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What Are Your Kids Eating Tonight?


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1 hour ago, lion said:

It does seem like a long march with distance learning for kids.

Today, our rising 1st grade son had a video chat with his new teacher. From what she said, the school day will be much fuller than the spring term as they have prepared to replicate a regular school day's activities with specials and different level reading and math groups. 

Everyday lunch will be between 12 and 1, so at least our schedule will be more fixed moving into the fall. At least dinner has fallen into a routine where we rotate thru 7-8 things over two weeks.

 

You could always mix things up by trying to orchestrate an international move and home sale.  Can't recommend it highly enough - it's doing wonders for my anxiety level.....

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Can I just put this post out here and say- you all are doing great.  Hang in there.  I don't have kids, and the admiration I have for all the parents out there right now juggling jobs, teaching their

Can someone please explain the phenomenon of My Kids Will Never Eat the Same Amount of Anything Ever As They Ate the Last Time, So I Never Know How Much of Any Ingredient I Need to Buy? Thanks. 🙄

Discovered something fascinating last night. 8 year old is off mac'n'cheese  and hotdogs "I don't like it anymore" and loved the bacon-fat charred baby Brussel sprouts that I found at the farmers

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On 8/27/2020 at 3:54 PM, zgast said:

You could always mix things up by trying to orchestrate an international move and home sale.  Can't recommend it highly enough - it's doing wonders for my anxiety level.....

International? CRIPES. Where ya headed? We are building a house up the road (different school district) and the Air Force will be paying for our move, and and we rent now so we don’t have to sell this time. It’s STILL stressful.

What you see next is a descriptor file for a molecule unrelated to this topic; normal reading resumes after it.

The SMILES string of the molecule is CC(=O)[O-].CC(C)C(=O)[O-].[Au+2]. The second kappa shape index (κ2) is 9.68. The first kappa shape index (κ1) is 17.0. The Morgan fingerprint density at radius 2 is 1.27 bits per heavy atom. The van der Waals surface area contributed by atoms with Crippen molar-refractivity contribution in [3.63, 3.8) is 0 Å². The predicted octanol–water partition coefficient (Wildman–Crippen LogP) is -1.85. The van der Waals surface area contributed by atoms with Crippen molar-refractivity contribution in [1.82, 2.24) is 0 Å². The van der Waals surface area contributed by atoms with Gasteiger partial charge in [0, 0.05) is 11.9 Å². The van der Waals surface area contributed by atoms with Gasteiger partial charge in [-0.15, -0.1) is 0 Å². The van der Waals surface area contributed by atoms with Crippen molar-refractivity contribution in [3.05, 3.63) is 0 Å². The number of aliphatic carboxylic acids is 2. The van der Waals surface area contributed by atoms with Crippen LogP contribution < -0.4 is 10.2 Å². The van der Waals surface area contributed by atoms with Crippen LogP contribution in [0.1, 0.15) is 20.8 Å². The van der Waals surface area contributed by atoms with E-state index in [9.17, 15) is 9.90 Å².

Lion, that seems hard for 1st grade. We still (HAHAHAHAH) don’t have our final plan, but the suggestion was that it would be a bit of synchronous time in the morning, and asynchronous otherwise. Plus my 3rd grader gets gifted services, so that’s also supposed to be a once-a-week synchronous pull-out. But spending all day replicating “school” ... that sounds hard. At least you have a lunch break! 

Since I’m packing lunches again for my kindergartener, I’m largely doing it for my at-home older one too. It’s almost “fun” to eat out of the lunch box at this point! 

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32 minutes ago, leleboo said:

International? CRIPES. Where ya headed? We are building a house up the road (different school district) and the Air Force will be paying for our move, and and we rent now so we don’t have to sell this time. It’s STILL stressful. 

Lion, that seems hard for 1st grade. We still (HAHAHAHAH) don’t have our final plan, but the suggestion was that it would be a bit of synchronous time in the morning, and asynchronous otherwise. Plus my 3rd grader gets gifted services, so that’s also supposed to be a once-a-week synchronous pull-out. But spending all day replicating “school” ... that sounds hard. At least you have a lunch break! 

London - which is why I can forgive myself for ordering in two meals today (partly first day of school reasons, too).  Any move is tough though.

I can't imagine trying to supervise virtual school for a six year old. Meals are something that should be simple, simple at that point.

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16 hours ago, leleboo said:

Lion, that seems hard for 1st grade. We still (HAHAHAHAH) don’t have our final plan, but the suggestion was that it would be a bit of synchronous time in the morning, and asynchronous otherwise. Plus my 3rd grader gets gifted services, so that’s also supposed to be a once-a-week synchronous pull-out. But spending all day replicating “school” ... that sounds hard. At least you have a lunch break! 

Since I’m packing lunches again for my kindergartener, I’m largely doing it for my at-home older one too. It’s almost “fun” to eat out of the lunch box at this point! 

His teacher said today that we'll be working our way up to an hour+ language session after morning roll call! I can see this working for 3rd graders and above but for 1st and 2nd graders it seems a bit ambitious